October 15, 2016
Matt Kramer of the Wine Spectator recently wrote an article titled “Drink or Hold?”, where he explores the attributes of a wine that allow it to not only have the capacity to age, but to “transform into something more dimensional and layered-in other words, a fuller, richer experience, not just a smoother ride.” The one attribute in which he firmly believes to be a big driver of a wine’s ability to age, is what he calls “capacity of site.” It is in this vein of thought that he mentions our Monte Bello vineyards, alongside other vineyards from venerable growing regions like Burgundy and Barolo, as being a prime examples of sites that create grapes and ultimately wine that will have the capacity to age beautifully.
Here are a few excerpts from the article:
“…let me say that the only reason to age a wine is an expectation that it will transform into something more dimensional and layered-in other words, a fuller, richer experience, not just a smoother ride.”
“Some wine scientists submit that soil doesn’t inform a wine. My experience suggests quite the opposite.”
“So what makes a wine ageworthy? I’ve asserted previously that I always look for midpalate density, that firm core of fruit. I still do. It’s a good start.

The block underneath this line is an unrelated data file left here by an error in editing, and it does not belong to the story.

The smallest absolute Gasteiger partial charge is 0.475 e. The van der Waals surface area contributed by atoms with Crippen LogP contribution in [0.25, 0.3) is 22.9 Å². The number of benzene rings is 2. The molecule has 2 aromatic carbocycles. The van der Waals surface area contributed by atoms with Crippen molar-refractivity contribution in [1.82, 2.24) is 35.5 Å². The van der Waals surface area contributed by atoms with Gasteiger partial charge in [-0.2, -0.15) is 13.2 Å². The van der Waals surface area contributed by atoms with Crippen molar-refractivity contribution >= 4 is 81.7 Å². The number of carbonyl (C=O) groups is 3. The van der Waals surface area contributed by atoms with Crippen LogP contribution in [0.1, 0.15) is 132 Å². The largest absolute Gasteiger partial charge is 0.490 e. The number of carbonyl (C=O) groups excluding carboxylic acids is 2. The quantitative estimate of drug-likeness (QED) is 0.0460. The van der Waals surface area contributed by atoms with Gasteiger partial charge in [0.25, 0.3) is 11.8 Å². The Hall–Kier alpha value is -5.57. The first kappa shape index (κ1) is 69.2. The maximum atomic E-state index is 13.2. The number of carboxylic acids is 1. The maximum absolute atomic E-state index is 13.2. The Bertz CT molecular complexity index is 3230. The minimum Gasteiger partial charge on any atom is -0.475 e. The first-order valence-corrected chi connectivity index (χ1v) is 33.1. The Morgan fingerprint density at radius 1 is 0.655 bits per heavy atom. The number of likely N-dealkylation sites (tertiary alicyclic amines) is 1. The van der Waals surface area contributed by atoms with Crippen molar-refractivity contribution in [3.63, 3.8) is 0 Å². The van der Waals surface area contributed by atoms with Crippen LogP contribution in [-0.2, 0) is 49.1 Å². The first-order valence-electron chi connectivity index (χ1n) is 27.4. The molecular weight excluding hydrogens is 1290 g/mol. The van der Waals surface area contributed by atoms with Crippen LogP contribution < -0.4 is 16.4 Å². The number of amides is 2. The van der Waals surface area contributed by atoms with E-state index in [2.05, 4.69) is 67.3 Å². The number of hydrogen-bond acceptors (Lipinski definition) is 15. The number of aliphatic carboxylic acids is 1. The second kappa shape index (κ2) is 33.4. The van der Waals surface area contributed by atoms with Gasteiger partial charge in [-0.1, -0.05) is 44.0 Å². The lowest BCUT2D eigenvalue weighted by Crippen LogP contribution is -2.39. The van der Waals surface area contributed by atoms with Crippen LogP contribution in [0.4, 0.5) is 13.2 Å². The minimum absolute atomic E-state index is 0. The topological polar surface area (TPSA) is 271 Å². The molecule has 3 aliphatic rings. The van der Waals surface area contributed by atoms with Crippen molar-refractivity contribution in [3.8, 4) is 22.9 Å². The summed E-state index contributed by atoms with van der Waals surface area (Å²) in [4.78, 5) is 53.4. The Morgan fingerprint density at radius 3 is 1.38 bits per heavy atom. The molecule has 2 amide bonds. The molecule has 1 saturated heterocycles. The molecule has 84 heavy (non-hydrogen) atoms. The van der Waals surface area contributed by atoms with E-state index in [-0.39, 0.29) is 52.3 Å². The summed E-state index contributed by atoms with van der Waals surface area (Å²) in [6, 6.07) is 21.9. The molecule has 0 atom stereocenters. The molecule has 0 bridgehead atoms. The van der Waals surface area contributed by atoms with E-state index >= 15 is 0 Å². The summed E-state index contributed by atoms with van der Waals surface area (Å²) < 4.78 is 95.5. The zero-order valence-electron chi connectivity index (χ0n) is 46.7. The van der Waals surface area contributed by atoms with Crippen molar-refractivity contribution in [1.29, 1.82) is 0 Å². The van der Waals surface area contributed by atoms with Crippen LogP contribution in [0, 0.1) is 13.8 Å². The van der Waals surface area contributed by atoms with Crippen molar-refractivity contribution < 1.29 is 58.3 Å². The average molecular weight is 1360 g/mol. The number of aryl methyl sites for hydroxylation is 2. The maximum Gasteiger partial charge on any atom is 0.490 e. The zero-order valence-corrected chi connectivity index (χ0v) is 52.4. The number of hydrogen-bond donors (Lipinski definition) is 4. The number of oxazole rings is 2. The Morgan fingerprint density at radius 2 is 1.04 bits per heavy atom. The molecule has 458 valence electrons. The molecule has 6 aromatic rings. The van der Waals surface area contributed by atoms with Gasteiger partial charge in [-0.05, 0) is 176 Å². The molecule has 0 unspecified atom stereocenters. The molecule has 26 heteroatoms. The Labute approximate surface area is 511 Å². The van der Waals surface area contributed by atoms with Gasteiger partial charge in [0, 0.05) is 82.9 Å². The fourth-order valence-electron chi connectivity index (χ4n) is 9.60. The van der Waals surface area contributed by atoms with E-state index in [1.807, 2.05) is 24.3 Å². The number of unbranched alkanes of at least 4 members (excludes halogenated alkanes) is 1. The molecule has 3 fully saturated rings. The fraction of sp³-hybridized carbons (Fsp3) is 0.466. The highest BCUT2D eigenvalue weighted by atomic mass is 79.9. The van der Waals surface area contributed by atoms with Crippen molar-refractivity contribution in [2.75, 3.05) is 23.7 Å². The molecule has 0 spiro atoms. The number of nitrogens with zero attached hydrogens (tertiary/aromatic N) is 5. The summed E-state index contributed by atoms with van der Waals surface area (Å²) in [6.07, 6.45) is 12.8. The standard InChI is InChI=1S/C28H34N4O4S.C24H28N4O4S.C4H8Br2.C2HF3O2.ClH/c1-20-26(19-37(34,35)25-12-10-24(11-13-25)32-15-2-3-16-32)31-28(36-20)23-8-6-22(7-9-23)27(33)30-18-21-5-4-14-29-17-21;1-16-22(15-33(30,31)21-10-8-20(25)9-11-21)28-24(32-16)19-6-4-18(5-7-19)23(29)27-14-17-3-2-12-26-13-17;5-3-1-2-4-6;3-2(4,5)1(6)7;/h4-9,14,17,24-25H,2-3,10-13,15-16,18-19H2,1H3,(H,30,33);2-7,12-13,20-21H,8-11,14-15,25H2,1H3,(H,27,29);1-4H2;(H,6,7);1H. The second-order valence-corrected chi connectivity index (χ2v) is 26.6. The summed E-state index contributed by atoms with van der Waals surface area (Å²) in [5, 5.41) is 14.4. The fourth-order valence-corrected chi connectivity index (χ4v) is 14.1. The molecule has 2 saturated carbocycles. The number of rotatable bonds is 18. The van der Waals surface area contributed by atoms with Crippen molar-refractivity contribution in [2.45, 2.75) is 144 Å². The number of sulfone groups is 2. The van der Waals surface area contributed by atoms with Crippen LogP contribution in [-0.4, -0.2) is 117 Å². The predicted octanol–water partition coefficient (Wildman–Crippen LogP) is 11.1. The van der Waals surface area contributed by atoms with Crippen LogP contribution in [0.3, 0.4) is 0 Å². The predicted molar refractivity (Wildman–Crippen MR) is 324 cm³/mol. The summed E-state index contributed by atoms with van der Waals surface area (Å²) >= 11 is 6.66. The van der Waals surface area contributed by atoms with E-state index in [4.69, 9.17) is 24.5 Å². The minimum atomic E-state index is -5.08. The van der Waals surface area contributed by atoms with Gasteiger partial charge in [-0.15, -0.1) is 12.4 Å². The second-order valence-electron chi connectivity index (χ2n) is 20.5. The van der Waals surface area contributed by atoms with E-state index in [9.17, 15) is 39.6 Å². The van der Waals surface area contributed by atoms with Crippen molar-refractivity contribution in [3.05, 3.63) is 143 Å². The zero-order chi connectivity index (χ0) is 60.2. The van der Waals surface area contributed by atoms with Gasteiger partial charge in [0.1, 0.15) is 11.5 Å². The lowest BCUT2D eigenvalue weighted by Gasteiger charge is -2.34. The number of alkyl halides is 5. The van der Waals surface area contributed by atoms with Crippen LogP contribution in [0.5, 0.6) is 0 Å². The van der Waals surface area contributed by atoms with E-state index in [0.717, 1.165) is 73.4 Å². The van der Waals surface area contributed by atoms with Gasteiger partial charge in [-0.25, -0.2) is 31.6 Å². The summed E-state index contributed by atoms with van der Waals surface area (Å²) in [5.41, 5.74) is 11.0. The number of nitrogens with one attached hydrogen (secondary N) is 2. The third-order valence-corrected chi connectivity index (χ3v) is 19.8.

But due diligence helps too, if possible. With venerable vineyards and regions, we benefit from proven history, whether it’s grand cru red Burgundy or the likes of Ridge’s Monte Bello vineyard. History shows that such wines are intrinsically ageworthy from a demonstrated capacity of site.
But what about new vineyards? Or newly emerging (or revived) zones? Here things get tricky. Myself, I look closely at the soil type. Grapes grown on sites with a lot of granite, schist or chalky clay (marl) tend to reward aging and even need it. Think of the best cru Beaujolais (granite), Douro reds (schist) or any number of Burgundy Pinot Noirs, Loire Valley Cabernet Francs and Langhe Nebbiolos such as Barolo and Barbaresco (chalky clay). They all age beautifully.”
“No single factor ensures age-worthiness. There’s the grape variety. And acidity. And the quality of tannins. And fruit density. You need them all and they must also jigsaw together just so. But make no mistake: Soil matters too. Quite a lot, in fact.”